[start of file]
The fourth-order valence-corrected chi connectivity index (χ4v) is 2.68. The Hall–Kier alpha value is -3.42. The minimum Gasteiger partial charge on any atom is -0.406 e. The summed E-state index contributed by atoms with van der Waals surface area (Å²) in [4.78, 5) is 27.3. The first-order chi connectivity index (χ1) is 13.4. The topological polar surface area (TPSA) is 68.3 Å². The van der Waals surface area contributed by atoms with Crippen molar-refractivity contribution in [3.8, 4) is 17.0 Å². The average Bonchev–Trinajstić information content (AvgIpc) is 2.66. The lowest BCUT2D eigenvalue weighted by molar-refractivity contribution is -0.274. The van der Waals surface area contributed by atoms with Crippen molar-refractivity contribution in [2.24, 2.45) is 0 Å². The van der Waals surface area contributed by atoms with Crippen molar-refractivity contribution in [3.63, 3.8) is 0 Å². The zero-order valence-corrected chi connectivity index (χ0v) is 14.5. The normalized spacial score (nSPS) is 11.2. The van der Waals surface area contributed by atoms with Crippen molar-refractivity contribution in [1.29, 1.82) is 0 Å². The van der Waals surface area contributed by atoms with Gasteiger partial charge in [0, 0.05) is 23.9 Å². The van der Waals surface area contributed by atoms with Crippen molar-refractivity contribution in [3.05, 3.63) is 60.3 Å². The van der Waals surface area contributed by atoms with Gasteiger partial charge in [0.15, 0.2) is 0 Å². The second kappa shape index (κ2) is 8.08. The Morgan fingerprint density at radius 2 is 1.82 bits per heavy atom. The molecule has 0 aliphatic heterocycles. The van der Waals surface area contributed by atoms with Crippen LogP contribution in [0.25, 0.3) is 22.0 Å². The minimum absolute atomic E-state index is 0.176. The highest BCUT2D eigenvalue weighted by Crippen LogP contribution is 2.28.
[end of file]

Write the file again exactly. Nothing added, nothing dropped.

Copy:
The fourth-order valence-corrected chi connectivity index (χ4v) is 2.68. The Hall–Kier alpha value is -3.42. The minimum Gasteiger partial charge on any atom is -0.406 e. The summed E-state index contributed by atoms with van der Waals surface area (Å²) in [4.78, 5) is 27.3. The first-order chi connectivity index (χ1) is 13.4. The topological polar surface area (TPSA) is 68.3 Å². The van der Waals surface area contributed by atoms with Crippen molar-refractivity contribution in [3.8, 4) is 17.0 Å². The average Bonchev–Trinajstić information content (AvgIpc) is 2.66. The lowest BCUT2D eigenvalue weighted by molar-refractivity contribution is -0.274. The van der Waals surface area contributed by atoms with Crippen molar-refractivity contribution in [2.24, 2.45) is 0 Å². The van der Waals surface area contributed by atoms with Crippen molar-refractivity contribution in [3.63, 3.8) is 0 Å². The zero-order valence-corrected chi connectivity index (χ0v) is 14.5. The normalized spacial score (nSPS) is 11.2. The van der Waals surface area contributed by atoms with Crippen molar-refractivity contribution in [1.29, 1.82) is 0 Å². The van der Waals surface area contributed by atoms with Gasteiger partial charge in [0, 0.05) is 23.9 Å². The van der Waals surface area contributed by atoms with Crippen molar-refractivity contribution in [3.05, 3.63) is 60.3 Å². The van der Waals surface area contributed by atoms with Gasteiger partial charge in [0.15, 0.2) is 0 Å². The second kappa shape index (κ2) is 8.08. The Morgan fingerprint density at radius 2 is 1.82 bits per heavy atom. The molecule has 0 aliphatic heterocycles. The van der Waals surface area contributed by atoms with Crippen LogP contribution in [0.25, 0.3) is 22.0 Å². The minimum absolute atomic E-state index is 0.176. The highest BCUT2D eigenvalue weighted by Crippen LogP contribution is 2.28.